Callery pear tree information - an invasive plant

Callery (Bradford) Flowering Pear Trees: An invasive threat and a physical risk

Pyrus calleryana 'Bradford', produce sterile fruits because they do not self-pollinate. They have been widely planted throughout the United States since the early 1900s as an ornamental.  However, the Bradford pear cultivar, other pyrus calleryana cultivars and pyrus betulifolia or Asian pear, can hybridize and produce fertile fruit.  In addition to this, fertile pear varieties are commonly used as the rootstock when grafting trees in tree nurseries.  If the grafted crown is damaged the fertile rootstock can them dominate, producing fertile fruit.  These factors and others may have contributed to the trees seeding out into natural areas and becoming an invasive problem. They do not create a problem in your yard but because of your tree, they create problems in natural areas and in recently disturbed areas.

A Callery Pear tree
Callery Pear trees invading an area and forcing out all other growth.
Leaves of a Callery Pear tree

Callery pear trees are structurally weak. Many people love them because they are perfectly symmetrical and grow into a beautiful shape.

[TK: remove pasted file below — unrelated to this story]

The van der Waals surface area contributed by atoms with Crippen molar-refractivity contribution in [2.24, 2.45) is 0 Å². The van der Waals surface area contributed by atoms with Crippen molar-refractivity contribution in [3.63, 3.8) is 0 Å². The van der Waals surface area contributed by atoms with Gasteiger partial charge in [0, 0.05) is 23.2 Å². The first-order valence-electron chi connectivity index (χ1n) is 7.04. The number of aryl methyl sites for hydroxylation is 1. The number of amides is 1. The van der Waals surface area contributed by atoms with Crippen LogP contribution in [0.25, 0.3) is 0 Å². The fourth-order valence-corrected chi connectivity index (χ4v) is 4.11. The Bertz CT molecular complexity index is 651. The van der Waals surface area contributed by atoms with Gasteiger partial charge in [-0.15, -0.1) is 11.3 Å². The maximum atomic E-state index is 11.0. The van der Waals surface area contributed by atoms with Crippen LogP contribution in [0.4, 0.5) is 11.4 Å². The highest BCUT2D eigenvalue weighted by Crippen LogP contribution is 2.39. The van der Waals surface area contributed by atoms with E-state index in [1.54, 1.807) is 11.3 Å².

Seriously… they have a lifespan of only about 15-25 years and will usually die as a result of wind, ice, snow or even rain making their branches too heavy. They usually start having issues of splitting off of significant sections of branches from the trunk after 10-15 years as the tree gets bigger and heavier. Large sections of the tree splitting off can cause property damage as the tree gets larger.

We’ve all seen these trees cracked in half after a storm.

There are risks to having a Callery pear tree on your property.  Since the tree is structurally weak, sections of the tree may break off and fall during storms, winds, heavy snowfall, etc.  What will it damage when it falls?  Will someone be under it when it falls?

The longer you wait to remove the tree, the more expensive it will be to remove it because of the increased size.

Callery Pear Trees (aka Bradford Pear) are invasive to our natural woodlands and forests. They damage the eco-system and will permanently change the area as they alter what trees grow where, what birds and wildlife can exist, and the diversity of the eco-system.

Do not plant Callery Pear trees.

Alternatives to Callery Pear Trees
Invasive Plant Atlas of the United States
The Bizarre Reason to Cut Down Your Bradford Pear Tree